A common characteristic of family dictatorships is rapid and often unexpected collapse. Most failed regimes disintegrate completely in less than a year from the first signs of crisis: Experts have speculated about the potential collapse of the North Korean regime for decades, for example, during Kim’s monthlong absence from the public eye in 2014. The rumors about Kim’s health are of great interest, because the expectation of a power transition can be enough to spark such a crisis.

The durability of the Kim regime is a historical anomaly. Twelve out of 18 family dictatorships in place since World War II have collapsed, with the average lasting 32 years. In contrast, the North Korean regime has endured for over seven decades, despite famine, economic crisis, international sanctions, and restrictions on foreign trade, as well as two transitions of power. There is currently no formidable outside challenge to the Kim dynasty, neither by the military nor by the North Korean people.

However, this past resiliency tells us little about the future, because a common characteristic of family dictatorships is rapid and often unexpected collapse. It doesn’t help that Kim hasn’t designated a successor, and the most likely candidate is a woman—Kim’s sister Kim Yo Jong—which would be unprecedented for authoritarian hereditary regimes.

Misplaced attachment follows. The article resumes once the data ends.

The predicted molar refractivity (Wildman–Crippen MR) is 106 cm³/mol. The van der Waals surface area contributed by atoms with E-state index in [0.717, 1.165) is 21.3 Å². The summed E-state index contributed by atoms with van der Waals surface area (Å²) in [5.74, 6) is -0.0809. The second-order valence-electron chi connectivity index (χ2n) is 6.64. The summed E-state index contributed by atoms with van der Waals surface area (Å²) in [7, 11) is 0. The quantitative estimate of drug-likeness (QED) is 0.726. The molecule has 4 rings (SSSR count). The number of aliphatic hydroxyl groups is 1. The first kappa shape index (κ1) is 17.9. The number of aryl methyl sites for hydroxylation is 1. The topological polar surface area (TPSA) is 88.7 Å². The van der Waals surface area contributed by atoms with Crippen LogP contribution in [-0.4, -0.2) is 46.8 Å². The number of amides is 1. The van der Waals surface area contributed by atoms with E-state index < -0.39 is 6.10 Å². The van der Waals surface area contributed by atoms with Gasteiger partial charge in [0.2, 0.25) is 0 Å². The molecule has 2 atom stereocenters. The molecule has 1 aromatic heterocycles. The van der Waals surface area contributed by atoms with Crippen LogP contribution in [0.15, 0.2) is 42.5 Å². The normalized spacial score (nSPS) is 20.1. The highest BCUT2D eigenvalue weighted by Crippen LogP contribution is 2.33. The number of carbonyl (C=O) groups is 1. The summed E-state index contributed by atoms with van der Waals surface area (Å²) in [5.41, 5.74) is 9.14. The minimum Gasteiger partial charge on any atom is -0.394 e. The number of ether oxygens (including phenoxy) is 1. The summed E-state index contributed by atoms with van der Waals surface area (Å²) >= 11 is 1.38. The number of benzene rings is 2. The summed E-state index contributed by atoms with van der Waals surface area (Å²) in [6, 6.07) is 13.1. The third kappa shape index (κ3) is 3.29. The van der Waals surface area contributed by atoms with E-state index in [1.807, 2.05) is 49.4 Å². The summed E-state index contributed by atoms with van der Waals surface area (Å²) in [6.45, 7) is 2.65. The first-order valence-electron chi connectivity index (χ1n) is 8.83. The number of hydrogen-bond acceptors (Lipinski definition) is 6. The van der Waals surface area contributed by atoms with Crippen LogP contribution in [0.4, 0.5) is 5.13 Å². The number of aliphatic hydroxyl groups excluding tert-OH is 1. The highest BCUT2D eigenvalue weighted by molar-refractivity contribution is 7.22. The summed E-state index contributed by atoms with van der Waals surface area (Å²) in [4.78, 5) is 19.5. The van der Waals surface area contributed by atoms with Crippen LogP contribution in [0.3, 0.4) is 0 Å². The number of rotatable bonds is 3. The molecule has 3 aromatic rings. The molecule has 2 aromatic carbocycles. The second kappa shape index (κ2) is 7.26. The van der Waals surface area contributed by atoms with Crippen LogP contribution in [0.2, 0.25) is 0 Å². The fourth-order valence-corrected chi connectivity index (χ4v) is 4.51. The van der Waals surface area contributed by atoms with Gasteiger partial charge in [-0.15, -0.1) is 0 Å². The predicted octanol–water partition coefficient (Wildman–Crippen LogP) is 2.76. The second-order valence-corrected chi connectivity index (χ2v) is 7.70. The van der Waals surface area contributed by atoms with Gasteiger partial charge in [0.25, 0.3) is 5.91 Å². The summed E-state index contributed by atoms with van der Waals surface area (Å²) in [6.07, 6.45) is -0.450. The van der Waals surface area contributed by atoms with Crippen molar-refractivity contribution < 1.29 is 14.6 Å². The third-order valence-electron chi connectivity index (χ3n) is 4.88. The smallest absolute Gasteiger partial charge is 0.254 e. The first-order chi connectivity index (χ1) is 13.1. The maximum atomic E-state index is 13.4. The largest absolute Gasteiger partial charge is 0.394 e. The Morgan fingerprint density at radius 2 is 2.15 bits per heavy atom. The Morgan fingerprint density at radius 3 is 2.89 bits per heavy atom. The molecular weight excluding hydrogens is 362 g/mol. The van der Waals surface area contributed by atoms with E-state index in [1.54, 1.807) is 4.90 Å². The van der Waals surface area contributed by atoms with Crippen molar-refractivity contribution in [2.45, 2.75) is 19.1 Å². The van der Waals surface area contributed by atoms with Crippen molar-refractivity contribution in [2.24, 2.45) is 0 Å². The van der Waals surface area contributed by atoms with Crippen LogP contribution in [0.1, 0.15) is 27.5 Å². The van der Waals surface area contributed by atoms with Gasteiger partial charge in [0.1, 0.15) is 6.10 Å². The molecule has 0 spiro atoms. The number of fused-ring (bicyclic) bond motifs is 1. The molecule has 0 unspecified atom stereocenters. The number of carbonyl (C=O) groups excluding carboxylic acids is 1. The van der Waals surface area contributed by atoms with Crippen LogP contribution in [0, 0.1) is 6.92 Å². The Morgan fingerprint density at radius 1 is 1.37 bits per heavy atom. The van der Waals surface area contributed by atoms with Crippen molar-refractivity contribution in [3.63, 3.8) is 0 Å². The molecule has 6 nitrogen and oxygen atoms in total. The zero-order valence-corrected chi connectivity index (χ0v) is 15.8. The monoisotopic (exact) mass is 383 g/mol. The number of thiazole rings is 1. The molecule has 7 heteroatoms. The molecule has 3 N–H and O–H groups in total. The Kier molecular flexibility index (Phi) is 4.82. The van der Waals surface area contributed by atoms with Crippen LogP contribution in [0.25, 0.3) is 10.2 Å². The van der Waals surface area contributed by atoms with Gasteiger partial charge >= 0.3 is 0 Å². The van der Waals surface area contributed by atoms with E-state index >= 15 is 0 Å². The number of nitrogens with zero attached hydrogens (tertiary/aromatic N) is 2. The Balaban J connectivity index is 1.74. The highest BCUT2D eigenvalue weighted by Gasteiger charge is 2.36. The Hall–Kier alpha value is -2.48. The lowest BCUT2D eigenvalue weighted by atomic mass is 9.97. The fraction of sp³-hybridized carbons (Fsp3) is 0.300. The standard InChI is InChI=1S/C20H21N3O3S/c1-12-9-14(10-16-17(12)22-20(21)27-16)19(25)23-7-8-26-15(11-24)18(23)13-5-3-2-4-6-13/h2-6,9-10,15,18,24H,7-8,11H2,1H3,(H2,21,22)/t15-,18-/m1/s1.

2. The United States is prepared, kind of.

The U.S. military plans for two main scenarios: a North Korean attack on South Korea and the collapse of North Korea. The United States conducts a number of annual joint exercises with South Korea to test and hone their preparedness in these contingencies. The alliance is strong, with both countries continually improving their joint operational effectiveness. For example, the Combined Forces Command, established in 1978, comprises equal numbers of U.S. and South Korean officers. The command’s structures and processes have allowed the two countries to build strong operational integration, enabling military decision-making that is faster and more efficient than if the United States and South Korea had two separate commands.

But transfer of wartime operational control from the United States to South Korea remains unresolved. The two sides are still in the process of making such a command change a viable option, although it will be years before South Korea meets the agreed-upon conditions for that transfer.

Also, the best response to instability in North Korea would depend on an unpredictable variable, the cause of the instability, and there are many possible triggers: refugee problems caused by food shortages, political instability due to fighting factions, a civil war caused by regime change, or a coup. Another big unknown is the dynamics an incapacitated Kim would spark.